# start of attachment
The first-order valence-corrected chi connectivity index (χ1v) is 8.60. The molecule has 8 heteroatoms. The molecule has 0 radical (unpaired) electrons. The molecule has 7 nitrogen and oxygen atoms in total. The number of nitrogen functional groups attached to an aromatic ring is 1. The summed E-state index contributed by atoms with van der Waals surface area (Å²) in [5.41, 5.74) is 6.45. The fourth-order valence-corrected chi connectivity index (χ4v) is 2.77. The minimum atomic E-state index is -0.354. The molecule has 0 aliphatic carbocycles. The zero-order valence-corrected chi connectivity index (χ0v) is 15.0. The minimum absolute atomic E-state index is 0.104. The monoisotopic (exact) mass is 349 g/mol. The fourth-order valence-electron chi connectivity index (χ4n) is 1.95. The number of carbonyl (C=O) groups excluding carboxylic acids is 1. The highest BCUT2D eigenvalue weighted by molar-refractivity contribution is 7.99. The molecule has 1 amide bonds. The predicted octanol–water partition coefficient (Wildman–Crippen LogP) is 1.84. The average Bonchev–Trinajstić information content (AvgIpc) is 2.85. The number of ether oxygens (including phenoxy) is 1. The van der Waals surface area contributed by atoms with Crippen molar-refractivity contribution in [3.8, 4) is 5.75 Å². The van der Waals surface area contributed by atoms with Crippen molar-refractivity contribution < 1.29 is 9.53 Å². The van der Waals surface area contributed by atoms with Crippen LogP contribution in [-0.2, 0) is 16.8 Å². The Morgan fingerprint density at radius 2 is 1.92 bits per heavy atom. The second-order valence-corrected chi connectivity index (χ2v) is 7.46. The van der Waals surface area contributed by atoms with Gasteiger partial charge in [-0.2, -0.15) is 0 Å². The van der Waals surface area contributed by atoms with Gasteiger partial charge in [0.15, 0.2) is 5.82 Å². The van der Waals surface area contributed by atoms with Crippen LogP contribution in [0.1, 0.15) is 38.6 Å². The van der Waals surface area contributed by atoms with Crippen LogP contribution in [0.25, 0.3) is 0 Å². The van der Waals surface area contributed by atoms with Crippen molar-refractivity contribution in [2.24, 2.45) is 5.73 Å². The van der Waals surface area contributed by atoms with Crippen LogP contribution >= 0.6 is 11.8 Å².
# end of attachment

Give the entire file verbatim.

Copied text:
The first-order valence-corrected chi connectivity index (χ1v) is 8.60. The molecule has 8 heteroatoms. The molecule has 0 radical (unpaired) electrons. The molecule has 7 nitrogen and oxygen atoms in total. The number of nitrogen functional groups attached to an aromatic ring is 1. The summed E-state index contributed by atoms with van der Waals surface area (Å²) in [5.41, 5.74) is 6.45. The fourth-order valence-corrected chi connectivity index (χ4v) is 2.77. The minimum atomic E-state index is -0.354. The molecule has 0 aliphatic carbocycles. The zero-order valence-corrected chi connectivity index (χ0v) is 15.0. The minimum absolute atomic E-state index is 0.104. The monoisotopic (exact) mass is 349 g/mol. The fourth-order valence-electron chi connectivity index (χ4n) is 1.95. The number of carbonyl (C=O) groups excluding carboxylic acids is 1. The highest BCUT2D eigenvalue weighted by molar-refractivity contribution is 7.99. The molecule has 1 amide bonds. The predicted octanol–water partition coefficient (Wildman–Crippen LogP) is 1.84. The average Bonchev–Trinajstić information content (AvgIpc) is 2.85. The number of ether oxygens (including phenoxy) is 1. The van der Waals surface area contributed by atoms with Crippen molar-refractivity contribution in [3.8, 4) is 5.75 Å². The van der Waals surface area contributed by atoms with Crippen molar-refractivity contribution < 1.29 is 9.53 Å². The van der Waals surface area contributed by atoms with Crippen LogP contribution in [-0.2, 0) is 16.8 Å². The Morgan fingerprint density at radius 2 is 1.92 bits per heavy atom. The second-order valence-corrected chi connectivity index (χ2v) is 7.46. The van der Waals surface area contributed by atoms with Gasteiger partial charge in [-0.2, -0.15) is 0 Å². The van der Waals surface area contributed by atoms with Gasteiger partial charge in [0.15, 0.2) is 5.82 Å². The van der Waals surface area contributed by atoms with Crippen LogP contribution in [0.1, 0.15) is 38.6 Å². The van der Waals surface area contributed by atoms with Crippen LogP contribution in [0.25, 0.3) is 0 Å². The van der Waals surface area contributed by atoms with Crippen molar-refractivity contribution in [2.24, 2.45) is 5.73 Å². The van der Waals surface area contributed by atoms with Crippen LogP contribution >= 0.6 is 11.8 Å².